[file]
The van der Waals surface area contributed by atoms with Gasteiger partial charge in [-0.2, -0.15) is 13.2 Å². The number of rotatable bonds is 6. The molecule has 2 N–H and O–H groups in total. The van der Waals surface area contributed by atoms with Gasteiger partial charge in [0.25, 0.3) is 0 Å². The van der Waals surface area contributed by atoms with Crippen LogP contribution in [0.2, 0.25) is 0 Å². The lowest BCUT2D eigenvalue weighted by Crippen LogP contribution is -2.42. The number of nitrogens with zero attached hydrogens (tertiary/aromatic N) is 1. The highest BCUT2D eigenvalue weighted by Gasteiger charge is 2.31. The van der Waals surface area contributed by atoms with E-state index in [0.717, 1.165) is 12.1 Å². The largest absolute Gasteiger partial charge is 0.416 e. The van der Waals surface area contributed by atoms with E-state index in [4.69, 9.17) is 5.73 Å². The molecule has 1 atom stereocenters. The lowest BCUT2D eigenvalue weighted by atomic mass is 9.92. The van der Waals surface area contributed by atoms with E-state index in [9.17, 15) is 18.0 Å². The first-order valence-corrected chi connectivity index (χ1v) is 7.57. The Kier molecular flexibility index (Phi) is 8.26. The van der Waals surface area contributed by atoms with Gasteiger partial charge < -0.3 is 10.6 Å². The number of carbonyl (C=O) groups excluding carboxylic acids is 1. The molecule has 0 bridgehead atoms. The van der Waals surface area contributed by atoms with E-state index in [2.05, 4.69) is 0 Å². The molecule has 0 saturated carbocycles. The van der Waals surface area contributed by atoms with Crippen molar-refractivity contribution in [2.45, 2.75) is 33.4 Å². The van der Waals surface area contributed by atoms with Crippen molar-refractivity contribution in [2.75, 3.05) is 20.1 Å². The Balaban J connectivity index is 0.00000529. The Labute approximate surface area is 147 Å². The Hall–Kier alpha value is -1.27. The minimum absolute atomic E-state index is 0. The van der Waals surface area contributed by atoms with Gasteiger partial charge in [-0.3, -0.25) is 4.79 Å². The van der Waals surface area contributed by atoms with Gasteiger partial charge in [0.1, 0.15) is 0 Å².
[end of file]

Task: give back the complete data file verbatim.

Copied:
The van der Waals surface area contributed by atoms with Gasteiger partial charge in [-0.2, -0.15) is 13.2 Å². The number of rotatable bonds is 6. The molecule has 2 N–H and O–H groups in total. The van der Waals surface area contributed by atoms with Gasteiger partial charge in [0.25, 0.3) is 0 Å². The van der Waals surface area contributed by atoms with Crippen LogP contribution in [0.2, 0.25) is 0 Å². The lowest BCUT2D eigenvalue weighted by Crippen LogP contribution is -2.42. The number of nitrogens with zero attached hydrogens (tertiary/aromatic N) is 1. The highest BCUT2D eigenvalue weighted by Gasteiger charge is 2.31. The van der Waals surface area contributed by atoms with E-state index in [0.717, 1.165) is 12.1 Å². The largest absolute Gasteiger partial charge is 0.416 e. The van der Waals surface area contributed by atoms with E-state index in [4.69, 9.17) is 5.73 Å². The molecule has 1 atom stereocenters. The lowest BCUT2D eigenvalue weighted by atomic mass is 9.92. The van der Waals surface area contributed by atoms with E-state index in [9.17, 15) is 18.0 Å². The first-order valence-corrected chi connectivity index (χ1v) is 7.57. The Kier molecular flexibility index (Phi) is 8.26. The van der Waals surface area contributed by atoms with Gasteiger partial charge < -0.3 is 10.6 Å². The number of carbonyl (C=O) groups excluding carboxylic acids is 1. The molecule has 0 bridgehead atoms. The van der Waals surface area contributed by atoms with E-state index in [2.05, 4.69) is 0 Å². The molecule has 0 saturated carbocycles. The van der Waals surface area contributed by atoms with Crippen molar-refractivity contribution in [2.45, 2.75) is 33.4 Å². The van der Waals surface area contributed by atoms with Crippen molar-refractivity contribution in [2.75, 3.05) is 20.1 Å². The Balaban J connectivity index is 0.00000529. The Labute approximate surface area is 147 Å². The Hall–Kier alpha value is -1.27. The minimum absolute atomic E-state index is 0. The van der Waals surface area contributed by atoms with Gasteiger partial charge in [-0.3, -0.25) is 4.79 Å². The van der Waals surface area contributed by atoms with Gasteiger partial charge in [0.1, 0.15) is 0 Å².